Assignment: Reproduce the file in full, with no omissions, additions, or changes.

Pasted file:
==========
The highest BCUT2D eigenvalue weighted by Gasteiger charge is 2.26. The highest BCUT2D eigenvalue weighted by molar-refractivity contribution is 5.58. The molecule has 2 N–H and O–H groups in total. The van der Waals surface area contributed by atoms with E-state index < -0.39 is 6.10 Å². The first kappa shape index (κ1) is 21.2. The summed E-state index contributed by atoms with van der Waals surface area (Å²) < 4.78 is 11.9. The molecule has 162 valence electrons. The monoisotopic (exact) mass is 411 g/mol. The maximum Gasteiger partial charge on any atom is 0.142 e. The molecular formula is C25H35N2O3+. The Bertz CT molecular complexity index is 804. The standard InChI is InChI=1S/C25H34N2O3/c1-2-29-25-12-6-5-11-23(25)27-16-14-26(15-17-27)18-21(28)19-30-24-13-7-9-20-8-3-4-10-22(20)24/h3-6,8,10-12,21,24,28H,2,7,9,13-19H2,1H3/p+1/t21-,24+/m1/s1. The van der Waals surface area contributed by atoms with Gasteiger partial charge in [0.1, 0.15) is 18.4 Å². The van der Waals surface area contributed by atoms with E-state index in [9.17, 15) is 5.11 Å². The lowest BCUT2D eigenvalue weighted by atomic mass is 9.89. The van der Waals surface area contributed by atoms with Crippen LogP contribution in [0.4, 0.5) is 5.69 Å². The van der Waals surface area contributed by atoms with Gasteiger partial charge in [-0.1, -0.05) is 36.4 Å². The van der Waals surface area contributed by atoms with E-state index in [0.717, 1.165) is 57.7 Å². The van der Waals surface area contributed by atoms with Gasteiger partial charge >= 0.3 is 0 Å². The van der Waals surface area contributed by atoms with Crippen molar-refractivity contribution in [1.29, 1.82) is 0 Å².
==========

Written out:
The highest BCUT2D eigenvalue weighted by Gasteiger charge is 2.26. The highest BCUT2D eigenvalue weighted by molar-refractivity contribution is 5.58. The molecule has 2 N–H and O–H groups in total. The van der Waals surface area contributed by atoms with E-state index < -0.39 is 6.10 Å². The first kappa shape index (κ1) is 21.2. The summed E-state index contributed by atoms with van der Waals surface area (Å²) < 4.78 is 11.9. The molecule has 162 valence electrons. The monoisotopic (exact) mass is 411 g/mol. The maximum Gasteiger partial charge on any atom is 0.142 e. The molecular formula is C25H35N2O3+. The Bertz CT molecular complexity index is 804. The standard InChI is InChI=1S/C25H34N2O3/c1-2-29-25-12-6-5-11-23(25)27-16-14-26(15-17-27)18-21(28)19-30-24-13-7-9-20-8-3-4-10-22(20)24/h3-6,8,10-12,21,24,28H,2,7,9,13-19H2,1H3/p+1/t21-,24+/m1/s1. The van der Waals surface area contributed by atoms with Gasteiger partial charge in [0.1, 0.15) is 18.4 Å². The van der Waals surface area contributed by atoms with E-state index in [9.17, 15) is 5.11 Å². The lowest BCUT2D eigenvalue weighted by atomic mass is 9.89. The van der Waals surface area contributed by atoms with Crippen LogP contribution in [0.4, 0.5) is 5.69 Å². The van der Waals surface area contributed by atoms with Gasteiger partial charge in [-0.1, -0.05) is 36.4 Å². The van der Waals surface area contributed by atoms with E-state index in [0.717, 1.165) is 57.7 Å². The van der Waals surface area contributed by atoms with Gasteiger partial charge >= 0.3 is 0 Å². The van der Waals surface area contributed by atoms with Crippen molar-refractivity contribution in [1.29, 1.82) is 0 Å².